Lawn fertilization 04-14-08
Your Extension Experts
Turfgrass Extension Specialist/Weed Scientist/Weed Control-Turf and Ornamentals
August 1, 1997
April 28, 1997
May 6, 1996
Proper fertilization is a key factor in keeping your lawn healthy and beautiful. However, there should always be a purpose for fertilization. Have you had soil analysis done of your lawn in the past three years to determine the nutrient and pH levels? Does the lawn need canopy, greater cover, enhanced root development, improved color, etc.? The turf species, how the lawn is used, the growing zone you are in, and the source of fertilizer used should all be considered in developing your lawn fertilization program.
There are many different types of fertilizers with varying amounts of the essential nutrients within them, but the three numbers marked on the bags represent the percentage of nitrogen, phosphorous, and potassium. Most turf grasses prefer a 4-1-2 or 4-1-3 ratio of N-P-K, so keep this in mind when selecting a turf fertilizer.
Even though plants, including lawn grasses, can’t tell the difference in elemental nitrogen once it becomes usable by the plant, there is a considerable difference in the types of fertilizer sources and their release time or availability of nitrogen to the plant.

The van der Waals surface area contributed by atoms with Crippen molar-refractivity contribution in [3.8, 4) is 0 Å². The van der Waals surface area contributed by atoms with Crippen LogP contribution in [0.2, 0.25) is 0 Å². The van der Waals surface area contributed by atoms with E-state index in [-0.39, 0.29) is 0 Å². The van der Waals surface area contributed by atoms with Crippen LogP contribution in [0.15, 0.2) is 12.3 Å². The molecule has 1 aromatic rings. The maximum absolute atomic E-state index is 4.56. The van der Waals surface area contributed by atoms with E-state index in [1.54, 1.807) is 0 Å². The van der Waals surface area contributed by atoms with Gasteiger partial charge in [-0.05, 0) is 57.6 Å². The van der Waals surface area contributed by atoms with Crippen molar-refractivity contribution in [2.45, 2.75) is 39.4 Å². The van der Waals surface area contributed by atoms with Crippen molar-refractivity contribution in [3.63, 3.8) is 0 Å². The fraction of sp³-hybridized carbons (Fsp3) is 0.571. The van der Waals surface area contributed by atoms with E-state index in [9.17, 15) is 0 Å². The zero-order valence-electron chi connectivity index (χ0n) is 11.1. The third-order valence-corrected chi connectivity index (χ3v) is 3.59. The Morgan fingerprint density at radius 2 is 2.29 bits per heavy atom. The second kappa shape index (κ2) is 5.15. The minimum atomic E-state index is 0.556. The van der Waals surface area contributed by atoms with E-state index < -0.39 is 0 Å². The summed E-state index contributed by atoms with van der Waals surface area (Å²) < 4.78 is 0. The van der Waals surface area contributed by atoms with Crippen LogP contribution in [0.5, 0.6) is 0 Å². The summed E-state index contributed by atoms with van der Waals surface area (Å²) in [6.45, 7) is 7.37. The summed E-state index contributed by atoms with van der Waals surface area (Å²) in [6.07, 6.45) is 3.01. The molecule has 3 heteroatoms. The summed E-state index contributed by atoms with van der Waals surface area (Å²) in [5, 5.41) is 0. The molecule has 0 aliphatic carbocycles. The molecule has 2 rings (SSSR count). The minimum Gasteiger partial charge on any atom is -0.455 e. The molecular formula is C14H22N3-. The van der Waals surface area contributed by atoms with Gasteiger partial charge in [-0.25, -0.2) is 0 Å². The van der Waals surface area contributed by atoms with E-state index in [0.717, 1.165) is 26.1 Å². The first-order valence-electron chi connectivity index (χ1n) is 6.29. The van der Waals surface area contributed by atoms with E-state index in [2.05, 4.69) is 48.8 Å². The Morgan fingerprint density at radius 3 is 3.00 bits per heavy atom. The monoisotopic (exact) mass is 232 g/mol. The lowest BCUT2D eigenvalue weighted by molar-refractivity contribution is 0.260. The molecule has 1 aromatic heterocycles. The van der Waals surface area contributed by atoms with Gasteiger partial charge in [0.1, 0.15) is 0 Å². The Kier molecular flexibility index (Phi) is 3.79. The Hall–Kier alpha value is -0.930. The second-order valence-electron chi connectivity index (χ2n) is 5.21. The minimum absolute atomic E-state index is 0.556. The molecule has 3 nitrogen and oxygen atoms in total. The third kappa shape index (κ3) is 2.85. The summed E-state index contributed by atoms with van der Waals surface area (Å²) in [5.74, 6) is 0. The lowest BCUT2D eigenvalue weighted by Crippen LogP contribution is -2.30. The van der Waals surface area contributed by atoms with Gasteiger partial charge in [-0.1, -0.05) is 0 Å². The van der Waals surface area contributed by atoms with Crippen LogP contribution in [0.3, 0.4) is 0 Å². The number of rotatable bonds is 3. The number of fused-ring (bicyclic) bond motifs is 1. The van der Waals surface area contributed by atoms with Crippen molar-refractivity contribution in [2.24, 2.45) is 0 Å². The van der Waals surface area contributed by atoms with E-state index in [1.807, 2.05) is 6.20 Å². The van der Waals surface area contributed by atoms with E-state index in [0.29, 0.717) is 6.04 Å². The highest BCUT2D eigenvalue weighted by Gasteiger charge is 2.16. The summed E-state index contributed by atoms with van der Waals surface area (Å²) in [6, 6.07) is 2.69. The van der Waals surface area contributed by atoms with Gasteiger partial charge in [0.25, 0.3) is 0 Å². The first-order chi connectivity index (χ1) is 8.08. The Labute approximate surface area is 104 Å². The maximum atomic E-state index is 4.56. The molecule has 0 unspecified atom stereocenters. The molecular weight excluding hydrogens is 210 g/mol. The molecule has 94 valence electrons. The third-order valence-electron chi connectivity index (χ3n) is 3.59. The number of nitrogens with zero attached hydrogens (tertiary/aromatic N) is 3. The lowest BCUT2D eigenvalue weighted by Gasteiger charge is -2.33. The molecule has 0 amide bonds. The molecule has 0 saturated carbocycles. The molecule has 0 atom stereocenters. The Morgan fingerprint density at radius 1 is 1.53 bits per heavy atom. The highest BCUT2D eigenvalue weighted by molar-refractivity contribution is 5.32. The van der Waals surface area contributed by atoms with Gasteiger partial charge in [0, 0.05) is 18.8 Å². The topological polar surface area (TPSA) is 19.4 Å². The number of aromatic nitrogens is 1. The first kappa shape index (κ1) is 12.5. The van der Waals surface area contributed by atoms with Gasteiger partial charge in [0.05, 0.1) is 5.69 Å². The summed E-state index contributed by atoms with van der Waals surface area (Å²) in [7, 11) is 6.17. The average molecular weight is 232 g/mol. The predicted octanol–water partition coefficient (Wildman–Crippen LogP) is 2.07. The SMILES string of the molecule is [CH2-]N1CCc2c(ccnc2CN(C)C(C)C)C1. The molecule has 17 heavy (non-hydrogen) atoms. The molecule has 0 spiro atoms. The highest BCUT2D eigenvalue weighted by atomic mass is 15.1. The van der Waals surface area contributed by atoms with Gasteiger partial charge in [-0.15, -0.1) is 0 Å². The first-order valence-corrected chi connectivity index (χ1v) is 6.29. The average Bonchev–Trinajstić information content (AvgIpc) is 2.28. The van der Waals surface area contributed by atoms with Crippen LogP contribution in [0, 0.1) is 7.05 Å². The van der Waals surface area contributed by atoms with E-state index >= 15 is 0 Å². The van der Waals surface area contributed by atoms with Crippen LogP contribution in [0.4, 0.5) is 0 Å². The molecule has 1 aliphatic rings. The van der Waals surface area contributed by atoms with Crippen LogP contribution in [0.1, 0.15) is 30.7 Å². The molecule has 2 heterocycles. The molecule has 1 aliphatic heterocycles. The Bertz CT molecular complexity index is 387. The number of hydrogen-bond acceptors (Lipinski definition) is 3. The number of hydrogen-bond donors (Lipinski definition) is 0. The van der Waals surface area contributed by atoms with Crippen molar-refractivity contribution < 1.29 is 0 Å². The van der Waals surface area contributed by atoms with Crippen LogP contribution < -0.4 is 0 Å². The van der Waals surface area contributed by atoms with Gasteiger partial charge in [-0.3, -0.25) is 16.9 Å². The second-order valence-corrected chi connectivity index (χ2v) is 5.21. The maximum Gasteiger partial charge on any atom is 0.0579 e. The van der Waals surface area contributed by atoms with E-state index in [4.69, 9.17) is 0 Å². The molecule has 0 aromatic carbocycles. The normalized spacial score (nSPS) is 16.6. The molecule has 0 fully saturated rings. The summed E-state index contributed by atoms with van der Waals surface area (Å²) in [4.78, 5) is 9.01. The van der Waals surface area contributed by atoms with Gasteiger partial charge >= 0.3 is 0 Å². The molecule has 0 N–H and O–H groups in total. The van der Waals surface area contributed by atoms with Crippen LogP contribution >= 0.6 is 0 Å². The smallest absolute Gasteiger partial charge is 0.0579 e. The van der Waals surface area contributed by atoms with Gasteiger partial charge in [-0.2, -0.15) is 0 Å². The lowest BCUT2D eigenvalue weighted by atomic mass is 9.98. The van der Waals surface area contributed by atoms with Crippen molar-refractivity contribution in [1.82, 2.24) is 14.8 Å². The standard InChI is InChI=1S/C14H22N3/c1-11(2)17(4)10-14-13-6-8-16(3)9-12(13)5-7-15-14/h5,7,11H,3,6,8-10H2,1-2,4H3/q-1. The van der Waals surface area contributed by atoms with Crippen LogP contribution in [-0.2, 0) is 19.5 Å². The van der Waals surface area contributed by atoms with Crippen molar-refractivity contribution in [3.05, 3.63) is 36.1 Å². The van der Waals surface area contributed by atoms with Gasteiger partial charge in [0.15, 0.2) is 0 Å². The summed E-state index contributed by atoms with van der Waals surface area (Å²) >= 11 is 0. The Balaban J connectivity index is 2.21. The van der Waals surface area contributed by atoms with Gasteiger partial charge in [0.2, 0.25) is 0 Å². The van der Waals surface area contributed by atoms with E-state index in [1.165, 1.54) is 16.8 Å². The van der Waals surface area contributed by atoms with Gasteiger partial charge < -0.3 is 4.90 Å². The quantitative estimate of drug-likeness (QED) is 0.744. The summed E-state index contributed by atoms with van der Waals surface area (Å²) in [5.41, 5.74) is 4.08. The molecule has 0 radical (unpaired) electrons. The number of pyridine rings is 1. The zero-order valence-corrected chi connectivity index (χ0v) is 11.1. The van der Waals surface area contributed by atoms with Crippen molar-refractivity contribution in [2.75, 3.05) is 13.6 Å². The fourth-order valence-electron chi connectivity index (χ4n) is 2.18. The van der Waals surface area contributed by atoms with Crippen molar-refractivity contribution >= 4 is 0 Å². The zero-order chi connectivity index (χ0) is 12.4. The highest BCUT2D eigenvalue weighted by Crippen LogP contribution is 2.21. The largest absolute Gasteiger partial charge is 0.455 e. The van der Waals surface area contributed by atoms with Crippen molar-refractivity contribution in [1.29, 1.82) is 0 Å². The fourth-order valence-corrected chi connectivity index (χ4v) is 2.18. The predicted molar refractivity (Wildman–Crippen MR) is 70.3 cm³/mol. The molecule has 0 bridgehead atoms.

Nitrogen fertilizer sources are classified as either readily available or slow release. Products such as ammonium nitrate, urea, and ammonium sulfate are very water-soluble and become available very quickly. The advantages of such fertilizer sources are that they are generally less expensive per pound of actual nitrogen and plants respond very quickly following an application. Disadvantages are that they have greater burn potential, have a greater risk of leaching, do not give extended results, and may increase disease pressure.
Slow-release formulations contain at least a portion of the nitrogen source that is not immediately available. The oldest slow-release products are natural fertilizers such as compost, cottonseed meal, sewage sludge and manures, which release their nitrogen as the microorganisms in the soil break them down.
Many of the modern products contain quick-release nitrogen forms that have thin plastic, sulfur, or resin coatings that allow temperature and moisture to release them slowly. The main thing to remember is that all these slow release products will release their nitrogen over a longer period of time and provide more uniform vegetative growth to the turf without the potential of turf injury from over fertilization. The initial costs of these products are generally higher, but they perform much longer and reduce flushes of growth that encourage disease attack.
Published April 14, 2008
Dr. Wayne Wells is an Extension Professor and Turfgrass Specialist. His mailing address is Department of Plant and Soil Sciences, Mail Stop 9555, Mississippi State, MS 39762. firstname.lastname@example.org